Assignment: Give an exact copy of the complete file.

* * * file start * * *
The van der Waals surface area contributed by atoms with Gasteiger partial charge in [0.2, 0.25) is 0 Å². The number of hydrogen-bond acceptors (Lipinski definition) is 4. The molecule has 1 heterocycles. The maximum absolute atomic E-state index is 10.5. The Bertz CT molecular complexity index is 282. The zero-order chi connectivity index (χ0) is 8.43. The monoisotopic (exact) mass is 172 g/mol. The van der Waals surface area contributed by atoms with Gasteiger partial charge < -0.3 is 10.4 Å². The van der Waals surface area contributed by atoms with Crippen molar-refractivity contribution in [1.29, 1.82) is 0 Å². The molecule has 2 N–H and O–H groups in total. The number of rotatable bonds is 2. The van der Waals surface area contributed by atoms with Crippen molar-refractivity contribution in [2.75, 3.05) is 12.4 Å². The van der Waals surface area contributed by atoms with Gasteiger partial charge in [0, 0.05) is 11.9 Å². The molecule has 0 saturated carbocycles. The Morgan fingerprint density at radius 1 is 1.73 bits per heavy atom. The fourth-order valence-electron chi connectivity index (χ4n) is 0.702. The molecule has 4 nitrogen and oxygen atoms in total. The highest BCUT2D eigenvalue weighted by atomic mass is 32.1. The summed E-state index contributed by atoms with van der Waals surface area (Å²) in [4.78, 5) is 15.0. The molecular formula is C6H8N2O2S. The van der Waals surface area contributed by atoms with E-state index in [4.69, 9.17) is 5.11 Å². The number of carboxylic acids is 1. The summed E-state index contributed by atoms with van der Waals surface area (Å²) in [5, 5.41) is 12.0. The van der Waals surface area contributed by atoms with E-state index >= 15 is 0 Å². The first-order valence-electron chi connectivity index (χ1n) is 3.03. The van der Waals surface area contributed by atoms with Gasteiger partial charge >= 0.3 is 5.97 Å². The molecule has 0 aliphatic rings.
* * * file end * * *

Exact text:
The van der Waals surface area contributed by atoms with Gasteiger partial charge in [0.2, 0.25) is 0 Å². The number of hydrogen-bond acceptors (Lipinski definition) is 4. The molecule has 1 heterocycles. The maximum absolute atomic E-state index is 10.5. The Bertz CT molecular complexity index is 282. The zero-order chi connectivity index (χ0) is 8.43. The monoisotopic (exact) mass is 172 g/mol. The van der Waals surface area contributed by atoms with Gasteiger partial charge < -0.3 is 10.4 Å². The van der Waals surface area contributed by atoms with Crippen molar-refractivity contribution in [1.29, 1.82) is 0 Å². The molecule has 2 N–H and O–H groups in total. The number of rotatable bonds is 2. The van der Waals surface area contributed by atoms with Crippen molar-refractivity contribution in [2.75, 3.05) is 12.4 Å². The van der Waals surface area contributed by atoms with Gasteiger partial charge in [0, 0.05) is 11.9 Å². The molecule has 0 saturated carbocycles. The Morgan fingerprint density at radius 1 is 1.73 bits per heavy atom. The fourth-order valence-electron chi connectivity index (χ4n) is 0.702. The molecule has 4 nitrogen and oxygen atoms in total. The highest BCUT2D eigenvalue weighted by atomic mass is 32.1. The summed E-state index contributed by atoms with van der Waals surface area (Å²) in [4.78, 5) is 15.0. The molecular formula is C6H8N2O2S. The van der Waals surface area contributed by atoms with E-state index in [4.69, 9.17) is 5.11 Å². The number of carboxylic acids is 1. The summed E-state index contributed by atoms with van der Waals surface area (Å²) in [5, 5.41) is 12.0. The van der Waals surface area contributed by atoms with E-state index >= 15 is 0 Å². The first-order valence-electron chi connectivity index (χ1n) is 3.03. The van der Waals surface area contributed by atoms with Gasteiger partial charge >= 0.3 is 5.97 Å². The molecule has 0 aliphatic rings.